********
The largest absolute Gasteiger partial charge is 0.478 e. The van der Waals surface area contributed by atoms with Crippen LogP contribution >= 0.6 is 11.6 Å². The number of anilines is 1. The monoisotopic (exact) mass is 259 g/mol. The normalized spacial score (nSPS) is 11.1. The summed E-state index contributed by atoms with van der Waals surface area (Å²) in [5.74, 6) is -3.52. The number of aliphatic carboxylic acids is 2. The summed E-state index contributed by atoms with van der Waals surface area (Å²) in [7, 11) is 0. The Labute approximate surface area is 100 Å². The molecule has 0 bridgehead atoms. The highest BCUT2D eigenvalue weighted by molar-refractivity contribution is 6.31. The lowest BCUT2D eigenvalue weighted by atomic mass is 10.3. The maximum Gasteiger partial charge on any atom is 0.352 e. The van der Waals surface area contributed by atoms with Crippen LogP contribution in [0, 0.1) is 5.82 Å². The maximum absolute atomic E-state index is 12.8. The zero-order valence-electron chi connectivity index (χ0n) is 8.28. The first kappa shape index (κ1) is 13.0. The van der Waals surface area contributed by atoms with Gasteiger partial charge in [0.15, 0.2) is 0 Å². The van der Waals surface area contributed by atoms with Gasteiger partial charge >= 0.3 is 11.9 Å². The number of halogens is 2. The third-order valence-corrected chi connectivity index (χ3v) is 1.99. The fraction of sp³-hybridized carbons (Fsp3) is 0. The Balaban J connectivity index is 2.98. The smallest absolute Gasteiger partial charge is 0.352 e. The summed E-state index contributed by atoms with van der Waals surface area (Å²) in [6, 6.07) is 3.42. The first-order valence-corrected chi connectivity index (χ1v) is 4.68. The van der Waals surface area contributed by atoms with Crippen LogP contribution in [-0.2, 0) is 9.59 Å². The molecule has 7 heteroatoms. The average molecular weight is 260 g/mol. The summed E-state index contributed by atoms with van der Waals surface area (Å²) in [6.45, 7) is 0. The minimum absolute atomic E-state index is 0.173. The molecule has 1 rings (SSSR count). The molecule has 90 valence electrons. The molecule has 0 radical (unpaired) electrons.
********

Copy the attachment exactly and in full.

The largest absolute Gasteiger partial charge is 0.478 e. The van der Waals surface area contributed by atoms with Crippen LogP contribution >= 0.6 is 11.6 Å². The number of anilines is 1. The monoisotopic (exact) mass is 259 g/mol. The normalized spacial score (nSPS) is 11.1. The summed E-state index contributed by atoms with van der Waals surface area (Å²) in [5.74, 6) is -3.52. The number of aliphatic carboxylic acids is 2. The summed E-state index contributed by atoms with van der Waals surface area (Å²) in [7, 11) is 0. The Labute approximate surface area is 100 Å². The molecule has 0 bridgehead atoms. The highest BCUT2D eigenvalue weighted by molar-refractivity contribution is 6.31. The lowest BCUT2D eigenvalue weighted by atomic mass is 10.3. The maximum Gasteiger partial charge on any atom is 0.352 e. The van der Waals surface area contributed by atoms with Crippen LogP contribution in [0, 0.1) is 5.82 Å². The maximum absolute atomic E-state index is 12.8. The zero-order valence-electron chi connectivity index (χ0n) is 8.28. The first kappa shape index (κ1) is 13.0. The van der Waals surface area contributed by atoms with Gasteiger partial charge in [0.15, 0.2) is 0 Å². The van der Waals surface area contributed by atoms with Gasteiger partial charge >= 0.3 is 11.9 Å². The number of halogens is 2. The third-order valence-corrected chi connectivity index (χ3v) is 1.99. The fraction of sp³-hybridized carbons (Fsp3) is 0. The Balaban J connectivity index is 2.98. The smallest absolute Gasteiger partial charge is 0.352 e. The summed E-state index contributed by atoms with van der Waals surface area (Å²) in [6, 6.07) is 3.42. The first-order valence-corrected chi connectivity index (χ1v) is 4.68. The van der Waals surface area contributed by atoms with Crippen LogP contribution in [-0.2, 0) is 9.59 Å². The molecule has 7 heteroatoms. The average molecular weight is 260 g/mol. The summed E-state index contributed by atoms with van der Waals surface area (Å²) in [6.45, 7) is 0. The minimum absolute atomic E-state index is 0.173. The molecule has 1 rings (SSSR count). The molecule has 90 valence electrons. The molecule has 0 radical (unpaired) electrons.